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What We Read Today 31 July 2014

Econintersect: Every day our editors collect the most interesting things they find from around the internet and present a summary "reading list" which will include very brief summaries (and sometimes longer ones) of why each item has gotten our attention. Suggestions from readers for "reading list" items are gratefully reviewed, although sometimes space limits the number included.

  • Argentina Declared in Default by S&P as Talks Fail (Camila Russo and Katia Porzecanski, Bloomberg) It's official! Argentina has failed to pay interest on $13 billion of restructured bonds (out of the $200 billion total foreign currency debt. See also Today's the Day for Argentina and Its Vultures (Matt Levine, Bloomberg View) says today really isn't any different than any other day because their is no legal definition of sovereign bankruptcy. There is another article and further discussion of this 'behind the wall'.

  • The Brics bank is a glimpse of the future (David Pilling, The Financial Times) The new international bank may present a competitor to the World Bank anf the IMF (International Monetary Fund) as the five participating BRICS countries (Brazil, Russia, India, China and South Africa) can operate independently for financing infrastructure and in dealing with global financial stresses. The possibility is arising that the post World War II world order defined at Bretton Woods in 1944 is being upended. Pilling mentions the hypocrisy of the IMF in forcing reforms on developing countries in financial distress while endorsing bail-outs when the big boys got in trouble in 2008. He says the BRICS Bank was "born out of frustration". The article is worth a lot, but the caption graphic is priceless (below). See also GEI Opinion 28 July article The BRICS Bank is a Game-changer (by Ali Burak GŁven, The Conversation).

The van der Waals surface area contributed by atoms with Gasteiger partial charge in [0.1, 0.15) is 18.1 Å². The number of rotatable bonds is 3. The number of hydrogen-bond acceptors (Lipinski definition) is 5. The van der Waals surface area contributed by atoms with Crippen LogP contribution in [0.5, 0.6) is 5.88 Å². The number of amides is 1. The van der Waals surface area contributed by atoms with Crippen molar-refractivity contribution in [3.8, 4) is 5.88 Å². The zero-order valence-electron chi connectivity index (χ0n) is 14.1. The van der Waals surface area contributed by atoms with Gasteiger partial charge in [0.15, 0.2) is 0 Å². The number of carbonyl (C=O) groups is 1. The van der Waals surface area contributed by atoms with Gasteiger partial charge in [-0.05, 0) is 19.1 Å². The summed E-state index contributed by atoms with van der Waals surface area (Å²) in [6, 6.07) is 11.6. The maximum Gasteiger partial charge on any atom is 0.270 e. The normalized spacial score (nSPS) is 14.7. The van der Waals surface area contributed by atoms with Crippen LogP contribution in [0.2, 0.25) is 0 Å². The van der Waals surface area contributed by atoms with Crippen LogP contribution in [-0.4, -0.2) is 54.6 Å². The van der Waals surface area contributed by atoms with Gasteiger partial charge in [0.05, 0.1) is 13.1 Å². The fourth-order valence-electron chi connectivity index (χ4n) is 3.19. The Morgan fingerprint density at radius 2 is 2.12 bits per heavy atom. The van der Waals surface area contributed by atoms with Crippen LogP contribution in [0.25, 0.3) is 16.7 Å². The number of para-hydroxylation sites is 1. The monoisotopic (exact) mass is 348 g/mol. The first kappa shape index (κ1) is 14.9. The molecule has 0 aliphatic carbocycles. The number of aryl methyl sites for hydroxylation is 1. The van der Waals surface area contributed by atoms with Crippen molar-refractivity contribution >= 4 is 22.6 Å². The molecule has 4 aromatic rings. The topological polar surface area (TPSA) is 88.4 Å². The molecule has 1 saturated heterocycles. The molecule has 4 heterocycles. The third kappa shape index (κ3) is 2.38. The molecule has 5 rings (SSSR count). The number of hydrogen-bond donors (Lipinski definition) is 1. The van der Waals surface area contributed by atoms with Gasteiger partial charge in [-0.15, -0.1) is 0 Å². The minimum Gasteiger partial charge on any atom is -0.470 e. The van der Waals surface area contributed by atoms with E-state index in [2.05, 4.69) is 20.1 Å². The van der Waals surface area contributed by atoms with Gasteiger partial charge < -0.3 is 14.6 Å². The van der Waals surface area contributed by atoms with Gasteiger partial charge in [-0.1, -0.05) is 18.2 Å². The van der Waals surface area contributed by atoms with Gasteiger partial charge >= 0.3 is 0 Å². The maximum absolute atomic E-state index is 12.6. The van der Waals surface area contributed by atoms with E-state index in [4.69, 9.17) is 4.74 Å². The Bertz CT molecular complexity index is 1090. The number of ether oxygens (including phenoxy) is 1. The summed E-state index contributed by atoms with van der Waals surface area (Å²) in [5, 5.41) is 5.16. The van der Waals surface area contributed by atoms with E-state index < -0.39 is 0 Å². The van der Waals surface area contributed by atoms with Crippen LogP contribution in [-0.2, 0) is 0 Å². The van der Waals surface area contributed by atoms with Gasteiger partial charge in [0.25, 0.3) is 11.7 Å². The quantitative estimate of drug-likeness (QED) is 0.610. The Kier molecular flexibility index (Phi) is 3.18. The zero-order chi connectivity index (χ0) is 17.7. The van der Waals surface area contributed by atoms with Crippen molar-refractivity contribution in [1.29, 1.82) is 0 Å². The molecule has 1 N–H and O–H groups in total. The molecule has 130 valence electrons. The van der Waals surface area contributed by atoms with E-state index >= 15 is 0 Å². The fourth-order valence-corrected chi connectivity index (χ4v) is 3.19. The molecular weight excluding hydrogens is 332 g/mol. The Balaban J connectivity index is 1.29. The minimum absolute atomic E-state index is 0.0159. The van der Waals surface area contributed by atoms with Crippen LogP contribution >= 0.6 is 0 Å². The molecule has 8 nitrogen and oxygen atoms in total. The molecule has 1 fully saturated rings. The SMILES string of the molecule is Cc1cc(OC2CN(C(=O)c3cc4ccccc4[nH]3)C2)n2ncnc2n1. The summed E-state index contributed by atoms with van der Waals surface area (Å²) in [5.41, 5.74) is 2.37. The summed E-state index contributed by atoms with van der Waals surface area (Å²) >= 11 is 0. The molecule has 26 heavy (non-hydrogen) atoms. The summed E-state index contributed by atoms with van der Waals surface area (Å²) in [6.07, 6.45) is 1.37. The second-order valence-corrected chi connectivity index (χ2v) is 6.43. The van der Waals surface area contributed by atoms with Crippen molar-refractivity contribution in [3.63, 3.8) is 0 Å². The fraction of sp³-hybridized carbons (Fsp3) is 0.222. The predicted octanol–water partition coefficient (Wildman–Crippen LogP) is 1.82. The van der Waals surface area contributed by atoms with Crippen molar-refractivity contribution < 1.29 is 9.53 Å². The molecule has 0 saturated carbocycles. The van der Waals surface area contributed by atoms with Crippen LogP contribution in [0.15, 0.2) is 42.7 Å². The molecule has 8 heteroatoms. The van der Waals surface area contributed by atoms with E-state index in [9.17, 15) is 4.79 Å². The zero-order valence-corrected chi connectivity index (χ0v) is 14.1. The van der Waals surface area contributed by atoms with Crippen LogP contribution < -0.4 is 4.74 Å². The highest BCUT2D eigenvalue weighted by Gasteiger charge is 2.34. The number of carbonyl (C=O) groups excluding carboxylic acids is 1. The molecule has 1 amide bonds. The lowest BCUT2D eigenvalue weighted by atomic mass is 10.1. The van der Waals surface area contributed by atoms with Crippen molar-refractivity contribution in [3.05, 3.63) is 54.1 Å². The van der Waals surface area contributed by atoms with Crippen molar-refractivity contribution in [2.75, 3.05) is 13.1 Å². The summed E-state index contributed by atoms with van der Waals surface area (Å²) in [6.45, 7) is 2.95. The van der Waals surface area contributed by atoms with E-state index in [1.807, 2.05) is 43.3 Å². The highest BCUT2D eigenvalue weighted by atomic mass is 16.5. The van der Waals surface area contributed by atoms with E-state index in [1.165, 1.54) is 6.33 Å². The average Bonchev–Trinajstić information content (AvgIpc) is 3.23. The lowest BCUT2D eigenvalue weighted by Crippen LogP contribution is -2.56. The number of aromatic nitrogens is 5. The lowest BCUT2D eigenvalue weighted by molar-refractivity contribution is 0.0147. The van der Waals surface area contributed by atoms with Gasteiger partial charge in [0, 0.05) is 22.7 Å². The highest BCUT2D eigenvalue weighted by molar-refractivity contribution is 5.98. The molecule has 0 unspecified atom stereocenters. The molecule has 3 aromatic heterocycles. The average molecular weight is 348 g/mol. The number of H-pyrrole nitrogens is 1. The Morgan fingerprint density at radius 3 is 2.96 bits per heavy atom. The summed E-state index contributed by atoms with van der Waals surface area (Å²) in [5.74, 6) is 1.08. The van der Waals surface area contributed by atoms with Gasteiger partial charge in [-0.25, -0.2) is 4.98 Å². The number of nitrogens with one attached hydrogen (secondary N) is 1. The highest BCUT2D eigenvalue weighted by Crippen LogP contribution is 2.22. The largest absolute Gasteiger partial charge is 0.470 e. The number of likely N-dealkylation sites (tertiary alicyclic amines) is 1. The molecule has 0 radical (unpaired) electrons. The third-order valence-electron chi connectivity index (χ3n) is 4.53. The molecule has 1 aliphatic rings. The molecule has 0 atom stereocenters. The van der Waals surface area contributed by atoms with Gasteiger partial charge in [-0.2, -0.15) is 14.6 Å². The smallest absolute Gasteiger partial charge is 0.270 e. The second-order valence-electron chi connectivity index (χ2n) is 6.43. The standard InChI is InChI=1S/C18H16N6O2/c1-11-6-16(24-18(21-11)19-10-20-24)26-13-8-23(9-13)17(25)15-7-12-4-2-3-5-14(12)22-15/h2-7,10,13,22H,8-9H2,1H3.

brics-piggy-bank-480x190

  • Flipkart's Bansals nearly as rich as Infosys co-founders (Samidha Sharma and Anshul Dhamija, The Times of India) Hat tip to Sanjeev Kulkarni. The two co-founders of India's online marketing start-up Flipkart now have a combined net-worth approaching $1 billion. Sachin Bansal and Binny Bansal (not related) originally worked for Amazon before starting their own business in 2007. By 2011 their annual sales revenue had grown to $11 million to a current sales rate that annualizes to $2 billion. The founders project a potential annual revenue 50x larger in less than ten years, at $100 billion. But the road to the goal is not going to be traveled without competition. In response to a $1 billion fund-raise announced by Flipkart on Tuesday, Amazon has announced it will see the India company $1 billion and raise $1 billion. Amazon announced Wednesday (30 July) plans to invest $2 billion in India in an effort to boost the current annualized sales rate of $500 million and challenge the Flipkart revenue. See Amazon to invest $2 billion in India (The Times of India). Hat tip to Sanjeev Kulkarni. Amazon announced it will add five more warehouses in India to add to the two existing fulfillment centers in Mumbai and Bangalore.